Customer disloyalty metric – Customer Effort Score(CES)

I read an interesting article prepared by the conference board on a metric that they are recommending for measuring customer disloyalty!

According to Matthew Dixon, managing director for the Customer Contact Council, the Customer Effort Score (CES) is based on a single question that determines the degree of required customer effort during a service request.

Instinctively, I find this metric appealing when I take into consideration my own interactions with service providers. Sometimes, when I deal with a bank, the effort required from my side to get my account details, get some new service activated or get wrong transactions reversed is so time consuming, it almost looked like they are doing a favour with " my money"! It always triggered a thought in me to change the bank. So is the case with mobile phone service or utility providers where literally there is no face to talk or interact and everything is handled over the phone or internet and literally I am at the mercy of IVRS systems, tele-execs with set scripts & process in front of them.

What would be interesting is to see how do they define effort for each service category as it will be very different for every category and  weightages that they give to an effort which leads to the most disloyal behaviour.

But, this is a good starting point for companies to start defining and tracking CES scores of their customers and looking at attrition!

4 Comments

  1. To briefly respond to your question, the Corporate Executive Board’s study did in fact find some differences in customer effort by service category, in addition to few other notable areas including differences across industry and differences in the methods that customers use to contact service groups. As expected, there is increased effort in interactions that are classified as problems or complaints versus simply checking the status of an account, making a purchase, or other general inquiry. Industries such as travel, leisure, and shipping/express tend to cause the most effort (issues like changing flight or hotel plans, or tracking a package you are eagerly awaiting) whereas industries like retail and consumer products cause the least effort. The highest effort inducing industry we found was in high-technology – not a huge surprise here given complex technical issues. Lastly, in methods to contact a company, we found that web interactions cause the least effort, whereas phone and e-mail interactions cause the most. An important note here is that customers using multiple contact methods tended to put forth much greater effort than those only using one contact method. Other highly significant sources of customer effort are generally repeating information, needing more than one contact to resolve an issue, transfers to other reps or departments, and generally asking customers to take on unexpected work (for example, completing and faxing a form with a signature).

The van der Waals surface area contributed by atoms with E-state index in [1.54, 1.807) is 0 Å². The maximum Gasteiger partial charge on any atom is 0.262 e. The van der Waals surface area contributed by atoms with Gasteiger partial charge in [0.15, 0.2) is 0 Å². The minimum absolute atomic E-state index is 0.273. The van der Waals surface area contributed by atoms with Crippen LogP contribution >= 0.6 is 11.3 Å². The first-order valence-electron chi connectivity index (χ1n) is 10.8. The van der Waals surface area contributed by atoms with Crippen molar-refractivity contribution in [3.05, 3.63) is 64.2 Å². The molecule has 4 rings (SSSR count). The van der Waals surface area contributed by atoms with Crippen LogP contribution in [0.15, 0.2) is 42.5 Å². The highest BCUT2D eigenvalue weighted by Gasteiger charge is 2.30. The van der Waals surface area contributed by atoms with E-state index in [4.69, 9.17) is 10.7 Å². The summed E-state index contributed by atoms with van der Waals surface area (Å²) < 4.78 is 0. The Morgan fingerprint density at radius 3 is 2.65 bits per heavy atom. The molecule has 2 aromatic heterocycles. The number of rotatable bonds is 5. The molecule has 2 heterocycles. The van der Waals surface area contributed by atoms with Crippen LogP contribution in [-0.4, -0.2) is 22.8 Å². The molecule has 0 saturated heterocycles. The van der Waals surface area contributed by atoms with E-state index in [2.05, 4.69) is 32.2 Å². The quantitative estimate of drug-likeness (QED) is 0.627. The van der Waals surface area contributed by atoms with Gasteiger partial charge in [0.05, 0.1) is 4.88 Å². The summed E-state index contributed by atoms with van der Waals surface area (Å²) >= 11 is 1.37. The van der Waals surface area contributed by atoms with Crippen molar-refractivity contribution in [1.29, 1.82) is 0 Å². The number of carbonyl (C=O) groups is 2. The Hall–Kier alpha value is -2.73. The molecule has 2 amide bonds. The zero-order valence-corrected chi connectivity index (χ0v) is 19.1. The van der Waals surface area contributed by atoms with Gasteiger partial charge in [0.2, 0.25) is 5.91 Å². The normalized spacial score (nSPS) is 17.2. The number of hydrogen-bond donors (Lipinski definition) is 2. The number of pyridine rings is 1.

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  2. very interesting article, unexpected point on why customers are loyal and why not. Some of the points mentioned are very recognizable. I can use that for my customers and my company.
    thanks.

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  3. I found this article very interesting and want to know more…
    I am one to give under the disloyal work put on me to get help with my product or my money.

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  4. Dear All,
    I have another questions please that needs to be answered here! At what stage during the service process we can use the below “single question to measure and predict a company’s financial performance?
    ”How likely are you to recommend our company to a friend or colleague?”
    Regards,
    Hesham

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